Friday, February 24, 2006

Savagery In Pinstripes: The Future Mrs. Atomic Skull

The Skulls

The list of super-villain couples isn't very long. There's the Joker and Harley Quinn, the Sportsmaster and the Huntress, Punch and Jewellee, the Absorbing Man and Titania, and... and, um... there's probably more, but I plead ignorance. I also plead "devastating good looks." (Guilty!) Anyway, for a brief moment back in 1981, in the pages of "DC Comics Presents" #35, there was also the Atomic Skull and Felicia. Felicia was a woman mutated from a panther, which was not at all a rip-off of Barbara Carrera's character in "The Island of Doctor Moreau."

Let's turn things over to Superman for a minute, as he summarizes Dr. Albert "the Atomic Skull" Michaels' diary to guest-star Man-Bat -- all the while giggling like a schoolgirl, no doubt: "Dr. Michaels had developed an evolutionary ray for Heaven knows what evil purpose... and the creature he called Felicia was originally a test animal -- a lab specimen! His ray succeeded in transforming the female panther into a woman! Evidently she was so beautiful... so alluring... that, against all reason, Michaels fell in love with her!"

Oh, Superman, you sweet, naive moron. Here's how I see things going down: Dr. Michaels had a case of atomic blue balls because nobody wants to make love to a guy has a skull for a face (the actor who played "Gareth" in the original version of "The Office" being the sole exception to that rule). Knowing that what he planned to do might still be considered bestiality (and getting a sick thrill from that notion), Michaels invented an evolutionary ray for the express purpose of creating a girlfriend. And since he could keep her penned up on his skull-shaped hovercraft, she might never meet another human male and would therefore have no idea that the typical guy has skin on his face. She might get a glimpse of Harrison Ford on the TV -- before the Skull hastily switched it off -- and remark, "So who's the puffy freak?"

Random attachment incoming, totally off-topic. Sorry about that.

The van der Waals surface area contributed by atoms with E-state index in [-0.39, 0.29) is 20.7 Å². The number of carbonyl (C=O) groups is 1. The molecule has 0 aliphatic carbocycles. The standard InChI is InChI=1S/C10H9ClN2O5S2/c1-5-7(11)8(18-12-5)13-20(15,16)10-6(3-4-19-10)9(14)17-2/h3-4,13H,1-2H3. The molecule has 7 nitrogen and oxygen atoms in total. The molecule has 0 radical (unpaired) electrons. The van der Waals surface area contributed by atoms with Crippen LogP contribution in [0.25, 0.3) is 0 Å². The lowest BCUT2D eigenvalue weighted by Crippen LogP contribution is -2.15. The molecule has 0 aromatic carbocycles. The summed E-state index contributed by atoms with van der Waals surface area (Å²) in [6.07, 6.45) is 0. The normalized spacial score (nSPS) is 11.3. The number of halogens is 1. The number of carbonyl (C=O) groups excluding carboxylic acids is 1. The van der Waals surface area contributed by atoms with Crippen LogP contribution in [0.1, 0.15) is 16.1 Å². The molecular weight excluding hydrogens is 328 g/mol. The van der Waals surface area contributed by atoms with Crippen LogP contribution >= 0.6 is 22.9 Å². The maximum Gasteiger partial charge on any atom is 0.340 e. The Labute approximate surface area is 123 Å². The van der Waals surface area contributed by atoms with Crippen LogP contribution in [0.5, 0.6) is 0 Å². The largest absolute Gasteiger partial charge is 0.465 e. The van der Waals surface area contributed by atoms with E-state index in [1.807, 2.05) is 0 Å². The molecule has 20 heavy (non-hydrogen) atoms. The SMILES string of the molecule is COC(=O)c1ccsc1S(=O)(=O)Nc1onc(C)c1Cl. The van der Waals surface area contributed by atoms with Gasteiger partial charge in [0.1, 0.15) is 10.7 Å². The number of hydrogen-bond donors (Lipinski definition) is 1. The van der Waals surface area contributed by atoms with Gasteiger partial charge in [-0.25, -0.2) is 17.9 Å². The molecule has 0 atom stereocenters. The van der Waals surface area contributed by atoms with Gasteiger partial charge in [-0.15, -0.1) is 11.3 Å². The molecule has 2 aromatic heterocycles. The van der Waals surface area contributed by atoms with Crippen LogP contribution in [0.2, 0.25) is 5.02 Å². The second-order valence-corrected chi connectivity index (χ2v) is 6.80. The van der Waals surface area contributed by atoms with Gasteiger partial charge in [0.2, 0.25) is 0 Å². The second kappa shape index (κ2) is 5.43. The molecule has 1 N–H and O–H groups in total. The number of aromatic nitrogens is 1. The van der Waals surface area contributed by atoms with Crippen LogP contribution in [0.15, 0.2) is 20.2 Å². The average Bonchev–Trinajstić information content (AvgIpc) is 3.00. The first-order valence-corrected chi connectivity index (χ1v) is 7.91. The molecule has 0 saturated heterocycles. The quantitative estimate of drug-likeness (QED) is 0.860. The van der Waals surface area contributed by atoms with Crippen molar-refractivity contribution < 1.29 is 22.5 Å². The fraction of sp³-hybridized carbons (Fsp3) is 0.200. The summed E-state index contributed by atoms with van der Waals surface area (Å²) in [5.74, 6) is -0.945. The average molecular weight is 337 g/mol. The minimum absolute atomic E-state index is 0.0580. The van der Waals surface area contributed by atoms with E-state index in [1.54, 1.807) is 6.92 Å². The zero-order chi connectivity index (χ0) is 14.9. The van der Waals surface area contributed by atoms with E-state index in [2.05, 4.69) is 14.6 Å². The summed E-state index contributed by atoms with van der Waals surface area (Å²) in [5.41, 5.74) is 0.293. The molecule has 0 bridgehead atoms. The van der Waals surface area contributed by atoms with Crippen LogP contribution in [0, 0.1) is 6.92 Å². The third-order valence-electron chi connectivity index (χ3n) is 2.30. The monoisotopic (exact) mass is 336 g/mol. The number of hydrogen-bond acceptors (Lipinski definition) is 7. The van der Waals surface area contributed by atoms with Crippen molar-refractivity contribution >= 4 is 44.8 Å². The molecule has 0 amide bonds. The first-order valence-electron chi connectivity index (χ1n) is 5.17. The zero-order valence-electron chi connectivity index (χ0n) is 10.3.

And here's the beauty part: he sewed a coordinating super-villain costume for her. He went to a lot of trouble and thought, considering what alterations a mutated panther woman would want from his own costume. More room in the hip and jug areas, that's a given. The sassy thigh-high boots were keepers, natch. Ditto the fun lemon-yellow helmet. But he added completely unnecessary pinstripes to the main part of the costume, and a fat, candy-stripe motif to the collar (making it look like her head is protruding from a small awning or perhaps from a really tiny circus tent). There's also the green, skull-adorned dickey and the crotch-riding gunbelt. The upshot: he took a somewhat girly, somewhat homely costume design and made it a pinch girlier and profoundly homelier.

Quick personal anecdote: I was at Footlocker a few months ago, returning some running shoes. The guy at the register said he'd have to clear it with his manager. When the manager showed up, she was dressed just like Felicia.

I wound up keeping the shoes.

Thursday, February 23, 2006

I'm About To Dis A Crazed Murderer

(Here I go!) For such a bad-ass psycho killer, Sabretooth sure had a stupid costume. I say "had" because I know he's had other costumes since the first one, and I assume, or at least hope, he ain't wearing this get-up anymore.